There Are People Who Get Paid To Sleep?

In a time when over  12.8 million Americans are unemployed and hundreds of people competing for a single entry-level job a list of the “8 Easiest Jobs On The Planet” feels like a slap in the face, Yahoo.

My uterus nearly fell out as soon as I saw that a travel site in China recently hired three people to assess thread counts, room service, wi-fi strength, slipper softness and room service at hotels throughout the nation.

Travelodge and other companies also hire people to test mattresses, which can pay six figures a year though most “pro sleepers” earn $1,500 a month. 

Other breezy jobs (that you’ll still never have) included chocolate testing, mansion sitting,  and captioning TV for the hearing impaired.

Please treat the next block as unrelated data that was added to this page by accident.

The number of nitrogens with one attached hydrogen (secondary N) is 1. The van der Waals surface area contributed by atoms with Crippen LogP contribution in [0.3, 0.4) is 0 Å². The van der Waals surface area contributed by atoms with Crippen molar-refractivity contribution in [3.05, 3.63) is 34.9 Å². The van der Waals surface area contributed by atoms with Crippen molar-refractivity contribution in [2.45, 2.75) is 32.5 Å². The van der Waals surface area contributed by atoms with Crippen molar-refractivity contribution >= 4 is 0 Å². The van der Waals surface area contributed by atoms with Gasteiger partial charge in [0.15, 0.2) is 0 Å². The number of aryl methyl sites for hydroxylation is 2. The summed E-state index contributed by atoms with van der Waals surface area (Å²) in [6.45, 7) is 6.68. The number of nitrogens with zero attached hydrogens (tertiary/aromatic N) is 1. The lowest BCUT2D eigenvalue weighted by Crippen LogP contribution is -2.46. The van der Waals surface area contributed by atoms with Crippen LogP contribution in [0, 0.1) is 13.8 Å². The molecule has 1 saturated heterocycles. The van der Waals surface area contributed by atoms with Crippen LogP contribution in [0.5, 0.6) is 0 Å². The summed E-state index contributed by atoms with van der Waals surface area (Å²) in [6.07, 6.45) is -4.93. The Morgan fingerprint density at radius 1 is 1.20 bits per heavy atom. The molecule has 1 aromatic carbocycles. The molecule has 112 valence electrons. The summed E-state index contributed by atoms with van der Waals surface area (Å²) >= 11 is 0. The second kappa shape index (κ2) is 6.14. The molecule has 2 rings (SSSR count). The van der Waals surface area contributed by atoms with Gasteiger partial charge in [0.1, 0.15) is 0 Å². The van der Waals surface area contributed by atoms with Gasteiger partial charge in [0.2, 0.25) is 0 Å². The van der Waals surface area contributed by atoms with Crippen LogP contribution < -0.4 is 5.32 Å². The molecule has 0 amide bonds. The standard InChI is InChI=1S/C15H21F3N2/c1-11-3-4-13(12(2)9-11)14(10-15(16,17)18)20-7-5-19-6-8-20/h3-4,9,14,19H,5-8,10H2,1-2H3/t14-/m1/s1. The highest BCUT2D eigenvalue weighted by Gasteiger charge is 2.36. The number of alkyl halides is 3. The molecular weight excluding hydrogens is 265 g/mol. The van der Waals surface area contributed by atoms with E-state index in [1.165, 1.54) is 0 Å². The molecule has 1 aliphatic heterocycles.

They deceivingly give that one the title “TV watcher” even though captioning live television requires lightning quick typing ability and great cognitive skills and certainly doesn’t seem as easy as eating chocolate or sleeping.

One thought on “There Are People Who Get Paid To Sleep?

  1. In order to work for close captioning you must be quick, listen to the slightest whispers, And be as accurate as possible. I do not see how they could classify that as an easy job.Who gets these jobs anyways. How does someone apply for them?


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